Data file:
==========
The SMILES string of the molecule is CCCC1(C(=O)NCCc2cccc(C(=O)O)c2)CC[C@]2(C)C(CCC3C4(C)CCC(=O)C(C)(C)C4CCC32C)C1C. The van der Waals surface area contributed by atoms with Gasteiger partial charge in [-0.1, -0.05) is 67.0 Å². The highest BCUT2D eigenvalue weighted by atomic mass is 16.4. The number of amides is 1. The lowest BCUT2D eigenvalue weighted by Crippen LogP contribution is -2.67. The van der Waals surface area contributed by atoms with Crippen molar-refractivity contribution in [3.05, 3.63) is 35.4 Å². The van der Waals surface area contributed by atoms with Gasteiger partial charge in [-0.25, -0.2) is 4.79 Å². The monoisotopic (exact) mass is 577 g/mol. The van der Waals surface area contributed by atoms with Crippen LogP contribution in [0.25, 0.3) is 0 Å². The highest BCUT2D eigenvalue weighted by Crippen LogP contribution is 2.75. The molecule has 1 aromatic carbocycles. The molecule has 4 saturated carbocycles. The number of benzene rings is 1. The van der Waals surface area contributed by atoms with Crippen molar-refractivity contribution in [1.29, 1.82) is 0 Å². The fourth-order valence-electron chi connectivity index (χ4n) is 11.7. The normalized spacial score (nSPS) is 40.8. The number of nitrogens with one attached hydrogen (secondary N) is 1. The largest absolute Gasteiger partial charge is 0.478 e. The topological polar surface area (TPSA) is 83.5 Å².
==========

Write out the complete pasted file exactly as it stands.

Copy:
The SMILES string of the molecule is CCCC1(C(=O)NCCc2cccc(C(=O)O)c2)CC[C@]2(C)C(CCC3C4(C)CCC(=O)C(C)(C)C4CCC32C)C1C. The van der Waals surface area contributed by atoms with Gasteiger partial charge in [-0.1, -0.05) is 67.0 Å². The highest BCUT2D eigenvalue weighted by atomic mass is 16.4. The number of amides is 1. The lowest BCUT2D eigenvalue weighted by Crippen LogP contribution is -2.67. The van der Waals surface area contributed by atoms with Crippen molar-refractivity contribution in [3.05, 3.63) is 35.4 Å². The van der Waals surface area contributed by atoms with Gasteiger partial charge in [-0.25, -0.2) is 4.79 Å². The monoisotopic (exact) mass is 577 g/mol. The van der Waals surface area contributed by atoms with Crippen LogP contribution in [0.25, 0.3) is 0 Å². The highest BCUT2D eigenvalue weighted by Crippen LogP contribution is 2.75. The molecule has 1 aromatic carbocycles. The molecule has 4 saturated carbocycles. The number of benzene rings is 1. The van der Waals surface area contributed by atoms with Crippen molar-refractivity contribution in [1.29, 1.82) is 0 Å². The fourth-order valence-electron chi connectivity index (χ4n) is 11.7. The normalized spacial score (nSPS) is 40.8. The number of nitrogens with one attached hydrogen (secondary N) is 1. The largest absolute Gasteiger partial charge is 0.478 e. The topological polar surface area (TPSA) is 83.5 Å².